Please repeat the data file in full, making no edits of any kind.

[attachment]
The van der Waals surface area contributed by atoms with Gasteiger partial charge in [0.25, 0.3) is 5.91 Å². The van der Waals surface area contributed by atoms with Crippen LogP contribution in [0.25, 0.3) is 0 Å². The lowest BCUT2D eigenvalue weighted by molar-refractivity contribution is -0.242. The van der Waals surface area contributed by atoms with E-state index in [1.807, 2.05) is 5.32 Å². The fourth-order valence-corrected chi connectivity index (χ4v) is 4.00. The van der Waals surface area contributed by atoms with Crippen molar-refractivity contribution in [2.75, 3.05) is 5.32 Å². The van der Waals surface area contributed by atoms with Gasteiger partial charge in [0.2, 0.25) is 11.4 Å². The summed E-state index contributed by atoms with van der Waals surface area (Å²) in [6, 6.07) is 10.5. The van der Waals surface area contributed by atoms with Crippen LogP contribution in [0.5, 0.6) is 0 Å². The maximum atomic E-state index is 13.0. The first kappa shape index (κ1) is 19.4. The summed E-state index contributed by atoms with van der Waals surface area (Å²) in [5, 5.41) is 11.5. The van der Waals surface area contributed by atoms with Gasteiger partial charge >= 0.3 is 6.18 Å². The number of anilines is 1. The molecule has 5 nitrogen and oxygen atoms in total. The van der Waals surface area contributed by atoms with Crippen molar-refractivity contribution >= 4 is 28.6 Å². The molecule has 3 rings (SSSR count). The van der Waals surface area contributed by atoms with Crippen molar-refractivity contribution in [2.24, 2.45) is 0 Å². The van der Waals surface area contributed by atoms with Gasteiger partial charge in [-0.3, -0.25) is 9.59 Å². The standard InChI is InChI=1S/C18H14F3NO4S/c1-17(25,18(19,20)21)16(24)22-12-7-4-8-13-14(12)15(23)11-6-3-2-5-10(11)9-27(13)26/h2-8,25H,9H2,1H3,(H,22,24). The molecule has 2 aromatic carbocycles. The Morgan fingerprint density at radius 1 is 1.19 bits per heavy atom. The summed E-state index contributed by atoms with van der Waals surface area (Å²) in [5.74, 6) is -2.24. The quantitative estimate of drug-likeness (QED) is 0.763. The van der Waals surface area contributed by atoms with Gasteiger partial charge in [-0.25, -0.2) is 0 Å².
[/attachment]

The van der Waals surface area contributed by atoms with Gasteiger partial charge in [0.25, 0.3) is 5.91 Å². The van der Waals surface area contributed by atoms with Crippen LogP contribution in [0.25, 0.3) is 0 Å². The lowest BCUT2D eigenvalue weighted by molar-refractivity contribution is -0.242. The van der Waals surface area contributed by atoms with E-state index in [1.807, 2.05) is 5.32 Å². The fourth-order valence-corrected chi connectivity index (χ4v) is 4.00. The van der Waals surface area contributed by atoms with Crippen molar-refractivity contribution in [2.75, 3.05) is 5.32 Å². The van der Waals surface area contributed by atoms with Gasteiger partial charge in [0.2, 0.25) is 11.4 Å². The summed E-state index contributed by atoms with van der Waals surface area (Å²) in [6, 6.07) is 10.5. The van der Waals surface area contributed by atoms with Crippen LogP contribution in [0.5, 0.6) is 0 Å². The maximum atomic E-state index is 13.0. The first kappa shape index (κ1) is 19.4. The summed E-state index contributed by atoms with van der Waals surface area (Å²) in [5, 5.41) is 11.5. The van der Waals surface area contributed by atoms with Gasteiger partial charge >= 0.3 is 6.18 Å². The number of anilines is 1. The molecule has 5 nitrogen and oxygen atoms in total. The van der Waals surface area contributed by atoms with Crippen molar-refractivity contribution >= 4 is 28.6 Å². The molecule has 3 rings (SSSR count). The van der Waals surface area contributed by atoms with Crippen molar-refractivity contribution in [2.24, 2.45) is 0 Å². The van der Waals surface area contributed by atoms with Gasteiger partial charge in [-0.3, -0.25) is 9.59 Å². The standard InChI is InChI=1S/C18H14F3NO4S/c1-17(25,18(19,20)21)16(24)22-12-7-4-8-13-14(12)15(23)11-6-3-2-5-10(11)9-27(13)26/h2-8,25H,9H2,1H3,(H,22,24). The molecule has 2 aromatic carbocycles. The Morgan fingerprint density at radius 1 is 1.19 bits per heavy atom. The summed E-state index contributed by atoms with van der Waals surface area (Å²) in [5.74, 6) is -2.24. The quantitative estimate of drug-likeness (QED) is 0.763. The van der Waals surface area contributed by atoms with Gasteiger partial charge in [-0.25, -0.2) is 0 Å².